Friday, May 17, 2013 3:38 pm
Brazil approves law to modernize ports
By STAN LEHMANAssociated Press
The Brazilian Congress approved legislation late Thursday that allows the private sector to invest in state-owned ports and lifts restrictions that have hindered the building of private terminals.
The legislation, which must still be approved by President Dilma Rousseff, eliminates a rule that forced private companies with their own terminals to only handle their own cargo. They now can handle third-party goods.
The government has said the legislation will help eliminate bottlenecks that have hurt exports such as soybeans.
It is part of a government plan to invest 54 billion reals ($27 billion) to make the country's ports more efficient and improve the competitiveness of Brazilian exports by reducing freight costs by 20 percent.
Also on Thursday, the government's official gazette published new measures that reduce the paperwork foreigners need to go through to obtain visas for temporary or permanent work permits.
The changes, approved earlier this week by the National Immigration Council, make life easier for companies in need of skilled labor.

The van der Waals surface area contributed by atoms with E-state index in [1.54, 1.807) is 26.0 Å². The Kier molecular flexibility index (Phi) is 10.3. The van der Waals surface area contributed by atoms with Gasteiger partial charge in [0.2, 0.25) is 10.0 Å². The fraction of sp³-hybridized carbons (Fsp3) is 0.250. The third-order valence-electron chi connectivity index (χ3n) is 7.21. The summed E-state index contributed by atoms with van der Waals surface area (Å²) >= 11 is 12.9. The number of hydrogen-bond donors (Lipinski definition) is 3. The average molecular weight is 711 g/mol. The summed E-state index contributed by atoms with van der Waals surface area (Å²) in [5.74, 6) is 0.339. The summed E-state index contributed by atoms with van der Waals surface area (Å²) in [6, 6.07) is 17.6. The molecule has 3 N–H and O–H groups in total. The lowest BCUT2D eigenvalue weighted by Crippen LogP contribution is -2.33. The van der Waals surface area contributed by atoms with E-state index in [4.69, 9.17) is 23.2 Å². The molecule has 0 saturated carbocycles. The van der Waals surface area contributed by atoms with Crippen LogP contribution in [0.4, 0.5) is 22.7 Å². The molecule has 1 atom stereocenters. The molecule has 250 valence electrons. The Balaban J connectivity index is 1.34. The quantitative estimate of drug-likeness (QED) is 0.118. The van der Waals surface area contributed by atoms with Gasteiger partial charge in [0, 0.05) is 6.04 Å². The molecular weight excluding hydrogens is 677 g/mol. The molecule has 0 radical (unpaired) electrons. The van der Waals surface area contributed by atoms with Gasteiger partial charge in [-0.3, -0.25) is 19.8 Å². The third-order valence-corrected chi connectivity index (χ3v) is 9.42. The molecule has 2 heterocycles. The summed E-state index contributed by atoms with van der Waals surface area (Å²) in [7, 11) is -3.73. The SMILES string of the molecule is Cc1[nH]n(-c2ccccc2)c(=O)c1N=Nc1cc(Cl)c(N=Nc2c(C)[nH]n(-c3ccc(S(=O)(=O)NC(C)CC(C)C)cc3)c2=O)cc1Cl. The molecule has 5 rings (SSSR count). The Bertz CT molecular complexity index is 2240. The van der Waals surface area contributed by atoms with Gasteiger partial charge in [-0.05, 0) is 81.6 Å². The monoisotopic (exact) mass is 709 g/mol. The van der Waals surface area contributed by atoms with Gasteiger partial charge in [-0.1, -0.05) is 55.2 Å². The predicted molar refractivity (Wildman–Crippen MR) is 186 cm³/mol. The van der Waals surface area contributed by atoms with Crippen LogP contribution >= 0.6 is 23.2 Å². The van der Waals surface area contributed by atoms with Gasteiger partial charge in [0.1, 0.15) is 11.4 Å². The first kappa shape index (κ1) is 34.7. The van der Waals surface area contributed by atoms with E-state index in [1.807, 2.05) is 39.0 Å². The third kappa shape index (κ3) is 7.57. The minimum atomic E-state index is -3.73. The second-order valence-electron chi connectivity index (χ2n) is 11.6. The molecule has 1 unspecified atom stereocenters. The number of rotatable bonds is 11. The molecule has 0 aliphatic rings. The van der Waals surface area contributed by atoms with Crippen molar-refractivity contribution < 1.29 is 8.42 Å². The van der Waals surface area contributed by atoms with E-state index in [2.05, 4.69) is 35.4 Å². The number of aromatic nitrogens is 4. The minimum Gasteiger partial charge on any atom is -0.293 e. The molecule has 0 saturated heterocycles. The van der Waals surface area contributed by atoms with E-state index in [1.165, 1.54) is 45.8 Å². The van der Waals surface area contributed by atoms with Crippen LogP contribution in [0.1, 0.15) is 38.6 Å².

Skilled professionals can obtain visas without a contract and no longer have to leave the country and get a new visa every time they move to a new job or company.
In addition, students working on their masters or doctoral degrees who want to work for up to 90 days for a Brazilian company will be able to easily obtain visas.
"The idea is to increase the circulation of highly skilled professionals in the country," Labor Minister Manoel Dias told the Folha de S. Paulo newspaper.
Thanks largely to a decade-long boom in commodities, Brazil last year became world's sixth largest economy. To keep growing, the country needs well-trained professionals, especially engineers to help tap the vast deep-sea oil deposits off the coast of Rio de Janeiro state that officials here are counting on to fuel Brazil's development.
Experts have warned that the lack of skilled professionals and workers could stymie Brazil's development.
The past decade of booming growth saw the number of unskilled jobs shrink, replaced by semiskilled and high-skilled posts which observers say the country is already hard-pressed to fill. And if the economy is to continue to develop, so will its need for skilled labor.
The paucity of such jobs is already having repercussions on businesses here. Brazil ranked 48th out of 144 countries on the World Economic Forum's 2012-213 global competitiveness report due to infrastructure problems as well as a lack of skills.